By Daniel Burke
Religion News Service
(RNS) The U.S. Catholic bishops have issued a rare public rebuke of two Roman Catholic theologians, saying their 2008 book on sexual ethics marks a "radical departure" from church teaching and could be "harmful to one's moral and spiritual life."
"The Sexual Person: Toward a New Catholic Anthropology," challenges established Catholic orthodoxy on homosexuality, artificial insemination, and premarital sex, the bishops said in a statement released on Wednesday (Sept. 22).
The book was written by Todd Salzman, chairman of the theology department at Creighton University, a Jesuit school in Omaha, Neb., and Michael Lawler, also a theologian and a former dean of the university's graduate school who retired in 2005.
The bishops proposed no punitive actions against Creighton or the theologians; instead, their committee on doctrine issued a detailed 24-page rebuttal of the arguments in "The Sexual Person."
"The committee decided that the most effective way to address the problem presented by the book was to prepare a statement on the problematic characteristics of its methodology," the bishops said.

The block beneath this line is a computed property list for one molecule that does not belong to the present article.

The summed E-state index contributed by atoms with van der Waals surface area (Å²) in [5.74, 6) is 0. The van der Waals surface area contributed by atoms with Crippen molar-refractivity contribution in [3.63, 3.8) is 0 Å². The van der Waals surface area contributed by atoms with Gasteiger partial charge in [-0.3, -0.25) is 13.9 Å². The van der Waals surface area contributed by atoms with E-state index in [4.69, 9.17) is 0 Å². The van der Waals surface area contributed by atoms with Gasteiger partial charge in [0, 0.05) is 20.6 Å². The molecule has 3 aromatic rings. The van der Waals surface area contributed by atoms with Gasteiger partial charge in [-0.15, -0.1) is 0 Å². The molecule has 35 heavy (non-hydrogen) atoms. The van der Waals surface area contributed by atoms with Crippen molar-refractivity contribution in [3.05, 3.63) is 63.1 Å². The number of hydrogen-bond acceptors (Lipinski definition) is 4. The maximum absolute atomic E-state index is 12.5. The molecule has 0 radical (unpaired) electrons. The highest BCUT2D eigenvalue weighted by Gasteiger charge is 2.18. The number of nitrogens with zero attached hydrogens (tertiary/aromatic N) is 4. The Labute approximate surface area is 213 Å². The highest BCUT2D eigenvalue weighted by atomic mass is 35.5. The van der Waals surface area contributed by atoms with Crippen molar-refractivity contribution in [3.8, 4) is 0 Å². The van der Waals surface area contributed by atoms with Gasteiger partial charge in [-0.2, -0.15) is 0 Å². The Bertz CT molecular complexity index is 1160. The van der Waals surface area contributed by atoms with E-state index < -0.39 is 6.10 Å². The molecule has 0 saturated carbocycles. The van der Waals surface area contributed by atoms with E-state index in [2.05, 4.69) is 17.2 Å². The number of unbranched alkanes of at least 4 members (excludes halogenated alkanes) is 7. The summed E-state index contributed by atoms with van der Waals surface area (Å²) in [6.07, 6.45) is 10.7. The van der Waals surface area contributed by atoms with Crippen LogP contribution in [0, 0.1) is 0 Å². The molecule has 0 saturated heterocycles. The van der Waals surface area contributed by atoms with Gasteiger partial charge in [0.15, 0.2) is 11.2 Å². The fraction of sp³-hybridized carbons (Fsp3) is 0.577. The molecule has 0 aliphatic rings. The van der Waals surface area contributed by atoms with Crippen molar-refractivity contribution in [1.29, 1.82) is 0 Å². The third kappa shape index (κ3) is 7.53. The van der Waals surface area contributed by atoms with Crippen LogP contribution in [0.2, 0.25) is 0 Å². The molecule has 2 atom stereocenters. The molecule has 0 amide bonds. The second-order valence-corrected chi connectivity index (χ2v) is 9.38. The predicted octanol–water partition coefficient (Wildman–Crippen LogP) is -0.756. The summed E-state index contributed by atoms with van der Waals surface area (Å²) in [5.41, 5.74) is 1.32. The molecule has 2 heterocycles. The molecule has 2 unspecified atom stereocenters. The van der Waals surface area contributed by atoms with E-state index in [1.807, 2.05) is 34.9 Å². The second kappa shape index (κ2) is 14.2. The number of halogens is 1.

The bishops' review of "The Sexual Person," was prompted by a request from the former and current archbishops of Omaha. In 2007, former Omaha Archbishop Elden Curtiss censured Lawler and Salzman for writing articles that "argue for the moral legitimacy of some homosexual acts," according to Curtiss.
After reviewing "The Sexual Person," the bishops' doctrine committee said the book poses "the pastoral danger that readers of the book could be confused or misled, especially since the book proposes ways of living a Christian life that do not accord with the teaching of the Church and the Christian tradition."
Salzman and Lawler were not immediately available for comment.
According to the bishops, the theologians openly sought to undermine the arguments from Scripture and natural law that provide the foundation for the church's prohibition on homosexual acts. Understanding of homosexuality has changed drastically from Bible times, and "nature" is always viewed through subjective lenses, Lawler and Salzman argue, according to the bishops.
In a statement, Creighton University said it is "fully committed to the Catholic tradition" and "accepts as authoritative the statement of the United States Conference of Catholic Bishops' Committee on Doctrine." The university added that it "presents to its students as Catholic doctrine only that which is deemed to be true doctrine."
But Creighton also said that it "is mindful of its obligation to honor the academic freedom of individual faculty members," and quoted a 2008 address by Pope Benedict XVI that affirmed the "great value" of such freedom.